For example, instead of schools recruiting parents to guard the entrances of corner stores to stop kids from buying junk food (literally calling them “foot soldiers in a battle over children’s diets”) — what if kids were given a little more time in the morning to eat breakfast with their parents and had enough time to go home and eat lunch, too?   Instead of school officials blaming parents for their lack of nutritional knowledge, why can’t we recognize that a meal eaten together, as a family, has a certain amount of [mental and emotional] nutritional value independent of the kind of food served (which will nevertheless almost certainly be more wholesome than what they’re serving up in school lunches)?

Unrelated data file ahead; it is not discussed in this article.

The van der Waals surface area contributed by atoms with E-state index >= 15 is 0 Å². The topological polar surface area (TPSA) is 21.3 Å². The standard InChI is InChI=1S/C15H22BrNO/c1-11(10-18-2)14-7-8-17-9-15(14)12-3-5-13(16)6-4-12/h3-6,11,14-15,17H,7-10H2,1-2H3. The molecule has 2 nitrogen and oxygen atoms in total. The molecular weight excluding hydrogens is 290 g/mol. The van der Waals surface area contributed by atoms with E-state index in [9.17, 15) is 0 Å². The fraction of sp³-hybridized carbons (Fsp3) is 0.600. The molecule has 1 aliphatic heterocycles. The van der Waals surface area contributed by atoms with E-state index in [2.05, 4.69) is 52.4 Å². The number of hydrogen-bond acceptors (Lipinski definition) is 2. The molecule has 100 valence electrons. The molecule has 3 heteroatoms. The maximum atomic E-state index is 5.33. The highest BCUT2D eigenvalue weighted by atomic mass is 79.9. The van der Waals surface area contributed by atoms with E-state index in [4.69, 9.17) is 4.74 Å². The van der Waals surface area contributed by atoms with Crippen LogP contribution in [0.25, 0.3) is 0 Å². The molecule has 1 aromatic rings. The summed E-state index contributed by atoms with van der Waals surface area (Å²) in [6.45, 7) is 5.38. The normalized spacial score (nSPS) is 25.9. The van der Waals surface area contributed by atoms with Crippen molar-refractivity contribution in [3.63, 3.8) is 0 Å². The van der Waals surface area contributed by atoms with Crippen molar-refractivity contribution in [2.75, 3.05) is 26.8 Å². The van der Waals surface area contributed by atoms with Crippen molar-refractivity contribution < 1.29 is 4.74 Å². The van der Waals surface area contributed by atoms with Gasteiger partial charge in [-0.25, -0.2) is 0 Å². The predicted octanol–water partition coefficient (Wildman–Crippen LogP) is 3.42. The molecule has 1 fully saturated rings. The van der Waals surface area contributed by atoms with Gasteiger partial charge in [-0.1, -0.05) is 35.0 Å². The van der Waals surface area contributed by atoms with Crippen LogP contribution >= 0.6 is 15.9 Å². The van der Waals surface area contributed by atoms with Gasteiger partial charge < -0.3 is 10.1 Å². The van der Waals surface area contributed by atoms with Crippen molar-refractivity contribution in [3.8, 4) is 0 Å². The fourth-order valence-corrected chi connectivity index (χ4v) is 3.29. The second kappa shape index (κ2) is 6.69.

Ah, the simple things in life!  Love, family, togetherness.  Away-from-institution-ness

I think achieving wellness, as individuals, communities, and as a society, is something we can do without Michelle Obama and her cadre of “experts” convening conferences here, there, and everywhere; without intereference from schools or any of the other “helping professions” so bent on justifying their supposed “expertise” and keeping their jobs.

I think we can do it, quite successfully, just by using a little common sense and by reclaiming some of those aforementioned simple things in life.